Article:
Charles Geschke, the father of PDF and founder of the software company Adobe, died on Friday, as announced by the Californian company in a statement this morning.
Geschke worked for Xerox’s research and development division in Silicon Valley (California) in the 70s, where he developed software to translate words and images into printed documents together with John Warnock, who would become his partner at Adobe.
Geschke and Warnock, whose ideas and drive were ignored by Xerox, went on to found Adobe, a software giant that currently owns market capitalization of $ 250 billion, in 1982.
“Technology is like fish, if you handle them quickly they get bad,” said Geschke, recalling his frustration to innovate within the then printing giant Xerox, where they told him that launching a product took seven years.
Adobe created the digital document format Portable Document Format or PDF in 1993 and despite technological changes over time, it continues to be a standard for publishing digital documents.
The company that Geschke co-founded changed the world of publishing, printing and digital communication with software comor Photoshop, Acrobat or Illustrator, which have remained, have become essential tools for editors and creatives.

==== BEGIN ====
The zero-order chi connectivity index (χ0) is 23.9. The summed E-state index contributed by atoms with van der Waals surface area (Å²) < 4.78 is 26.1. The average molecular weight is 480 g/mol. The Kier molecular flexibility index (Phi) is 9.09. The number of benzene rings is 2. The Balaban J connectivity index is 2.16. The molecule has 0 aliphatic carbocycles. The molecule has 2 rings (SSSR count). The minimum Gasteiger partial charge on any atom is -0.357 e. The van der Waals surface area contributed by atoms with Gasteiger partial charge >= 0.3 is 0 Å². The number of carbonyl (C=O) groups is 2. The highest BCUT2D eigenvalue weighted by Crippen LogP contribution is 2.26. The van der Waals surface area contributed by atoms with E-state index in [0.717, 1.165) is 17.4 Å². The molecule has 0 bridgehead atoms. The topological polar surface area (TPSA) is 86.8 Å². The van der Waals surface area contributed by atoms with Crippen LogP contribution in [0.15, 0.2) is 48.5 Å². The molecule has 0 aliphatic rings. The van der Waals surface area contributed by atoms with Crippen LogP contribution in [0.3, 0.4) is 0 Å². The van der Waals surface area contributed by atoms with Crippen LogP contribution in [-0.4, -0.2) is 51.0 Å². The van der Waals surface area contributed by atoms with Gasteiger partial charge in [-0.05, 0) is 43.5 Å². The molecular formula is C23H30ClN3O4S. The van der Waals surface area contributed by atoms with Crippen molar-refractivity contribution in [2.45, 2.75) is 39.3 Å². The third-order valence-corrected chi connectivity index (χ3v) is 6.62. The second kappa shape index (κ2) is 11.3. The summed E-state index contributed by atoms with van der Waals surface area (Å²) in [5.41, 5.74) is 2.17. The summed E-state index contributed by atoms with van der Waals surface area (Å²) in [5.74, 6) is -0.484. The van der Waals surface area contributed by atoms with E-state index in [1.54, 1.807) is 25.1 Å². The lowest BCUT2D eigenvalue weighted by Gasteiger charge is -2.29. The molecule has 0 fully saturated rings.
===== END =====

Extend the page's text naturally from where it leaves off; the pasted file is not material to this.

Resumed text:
Adobe’s meteoric success led him to be the victim of a kidnapping for several days in 1992, until the Federal Bureau of Investigation (FBI) rescued him.
In a statement issued on Sunday, Adobe mourned the loss of its founder and assured that Geschke died surrounded by his loved ones, although it did not give details about the causes of death.
Geschke, born in 1939, was son of an Ohio linotypist, who worked transferring plate images to newspapers and magazines, a process that more than half a century later would forever revolutionize Adobe.
Geschke, which he wanted to be a jesuit, fell in love with computers in the 1960s, earned his doctorate in computer science in 1973, and bragged that he hadn’t studied business at all and that the only thing that helped him was a book that taught him the importance of finding niche needs not satisfied.
“Adobe found one of them and the void was gigantic”he recalled in a speech in 2011.